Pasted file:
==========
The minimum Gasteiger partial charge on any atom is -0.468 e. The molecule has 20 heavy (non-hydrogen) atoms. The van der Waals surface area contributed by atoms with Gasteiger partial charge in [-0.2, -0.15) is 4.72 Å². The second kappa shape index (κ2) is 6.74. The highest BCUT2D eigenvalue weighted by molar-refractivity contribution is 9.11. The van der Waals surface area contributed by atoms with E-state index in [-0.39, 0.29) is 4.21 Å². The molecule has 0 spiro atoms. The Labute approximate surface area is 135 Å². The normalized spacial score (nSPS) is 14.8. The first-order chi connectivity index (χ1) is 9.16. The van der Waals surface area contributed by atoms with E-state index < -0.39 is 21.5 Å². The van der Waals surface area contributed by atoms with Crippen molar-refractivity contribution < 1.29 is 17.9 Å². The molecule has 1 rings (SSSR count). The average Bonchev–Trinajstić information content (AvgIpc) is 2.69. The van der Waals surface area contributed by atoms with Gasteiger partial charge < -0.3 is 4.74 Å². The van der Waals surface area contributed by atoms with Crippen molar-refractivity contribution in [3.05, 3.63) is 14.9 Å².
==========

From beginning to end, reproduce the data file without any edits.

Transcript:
The minimum Gasteiger partial charge on any atom is -0.468 e. The molecule has 20 heavy (non-hydrogen) atoms. The van der Waals surface area contributed by atoms with Gasteiger partial charge in [-0.2, -0.15) is 4.72 Å². The second kappa shape index (κ2) is 6.74. The highest BCUT2D eigenvalue weighted by molar-refractivity contribution is 9.11. The van der Waals surface area contributed by atoms with E-state index in [-0.39, 0.29) is 4.21 Å². The molecule has 0 spiro atoms. The Labute approximate surface area is 135 Å². The normalized spacial score (nSPS) is 14.8. The first-order chi connectivity index (χ1) is 9.16. The van der Waals surface area contributed by atoms with E-state index < -0.39 is 21.5 Å². The van der Waals surface area contributed by atoms with Crippen molar-refractivity contribution < 1.29 is 17.9 Å². The molecule has 1 rings (SSSR count). The average Bonchev–Trinajstić information content (AvgIpc) is 2.69. The van der Waals surface area contributed by atoms with Gasteiger partial charge < -0.3 is 4.74 Å². The van der Waals surface area contributed by atoms with Crippen molar-refractivity contribution in [3.05, 3.63) is 14.9 Å².